Curing will complete any un-initialized photo-polymerization reactions which can cause warping, but it’s important to note that leaving parts out in the sun to cure would likely yield a similar result. So long as your cure chamber isn’t going beyond the Heat Deflection Temperature of the Resin, curing parts in a UV chamber won’t yield significantly different results in regards to warping as compared to passively curing parts in direct sunlight.
Warping is most impacted by printing orientation and thickness of features. Orienting parts at an angle will help to reduce internal forces. If possible, thickening long and thin geometry will also help to cut down on warping. Once all of the polymerization reactions in a part have been completed, it won’t warp further.
Our temperatures are well below the HDT of the high temp resin we are trying to cure. Will increasing the temperature during UV curing decrease the warping of the part by allowing the polymers to relax?
The parts we have been trying to cure were printed at an angle and were a fairly thick in cross section. We did not core out the parts. Despite this, we experienced significant warping across the parts.
Post a picture of the part, screenshotted from PreForm showing positioning and supports?
Unfortunately, I am unable to post a screenshot as the parts are proprietary. However, it appears that the warping occurs after UV curing. The parts do not seem to be deformed from the printing process.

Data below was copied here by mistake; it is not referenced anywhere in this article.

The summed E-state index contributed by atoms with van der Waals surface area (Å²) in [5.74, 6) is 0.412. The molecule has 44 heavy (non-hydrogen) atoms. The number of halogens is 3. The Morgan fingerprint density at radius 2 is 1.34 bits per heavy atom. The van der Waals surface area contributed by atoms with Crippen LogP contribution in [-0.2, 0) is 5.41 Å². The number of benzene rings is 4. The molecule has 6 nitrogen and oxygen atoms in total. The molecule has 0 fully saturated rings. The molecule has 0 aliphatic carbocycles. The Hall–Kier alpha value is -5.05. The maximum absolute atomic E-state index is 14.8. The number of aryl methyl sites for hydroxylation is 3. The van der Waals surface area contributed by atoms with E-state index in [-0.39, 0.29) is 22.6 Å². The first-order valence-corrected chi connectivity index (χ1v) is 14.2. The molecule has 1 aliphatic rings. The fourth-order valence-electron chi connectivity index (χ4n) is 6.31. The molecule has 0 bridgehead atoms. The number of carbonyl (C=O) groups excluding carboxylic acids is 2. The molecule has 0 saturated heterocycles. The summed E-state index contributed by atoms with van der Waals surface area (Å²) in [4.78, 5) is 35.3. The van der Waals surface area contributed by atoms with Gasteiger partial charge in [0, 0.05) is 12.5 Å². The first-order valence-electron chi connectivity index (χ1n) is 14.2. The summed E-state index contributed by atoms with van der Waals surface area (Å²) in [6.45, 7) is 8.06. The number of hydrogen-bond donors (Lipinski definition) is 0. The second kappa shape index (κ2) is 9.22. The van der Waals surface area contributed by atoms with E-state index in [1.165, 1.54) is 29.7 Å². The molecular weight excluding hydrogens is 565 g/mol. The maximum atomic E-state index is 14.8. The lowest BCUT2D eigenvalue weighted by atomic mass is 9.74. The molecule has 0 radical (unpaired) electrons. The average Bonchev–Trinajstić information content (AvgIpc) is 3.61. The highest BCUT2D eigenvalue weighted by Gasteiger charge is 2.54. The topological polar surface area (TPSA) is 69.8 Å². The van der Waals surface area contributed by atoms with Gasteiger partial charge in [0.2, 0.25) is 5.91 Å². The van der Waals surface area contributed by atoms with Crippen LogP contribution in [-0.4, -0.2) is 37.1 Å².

Heat aids in the curing process but the photo-polymerization reaction that occurs is somewhat different from a typical polymer annealing process that you’d perform by heating a material near its glass transition temperature. Sticking to the recommended post-curing specs is best and increasing temperature might soften the material and worsen warping. If your designs are proprietary, you might get in touch with our support team so that we can help to troubleshoot further.
My experience with warping has been that orientation of the model on the build plate can matter to post-print cure warpage. If you can’t post pictures due to the proprietary nature of your project, you should definitely open a ticket with FL. They can view it under NDA and give you any necessary feedback.
I had the same experience, if you arrange a flat rectangular part parallel to the build platform, the part will be distorted much more after uv-curing compared to the same part which was arranged diagonal by the software.
All our parts were printed at an angle to the build platform. The parts were too large to print parallel to the platform even if we were to try. Despite this, we still experienced warping after UV curing. Does the resolution of the print affect the warping during UV curing?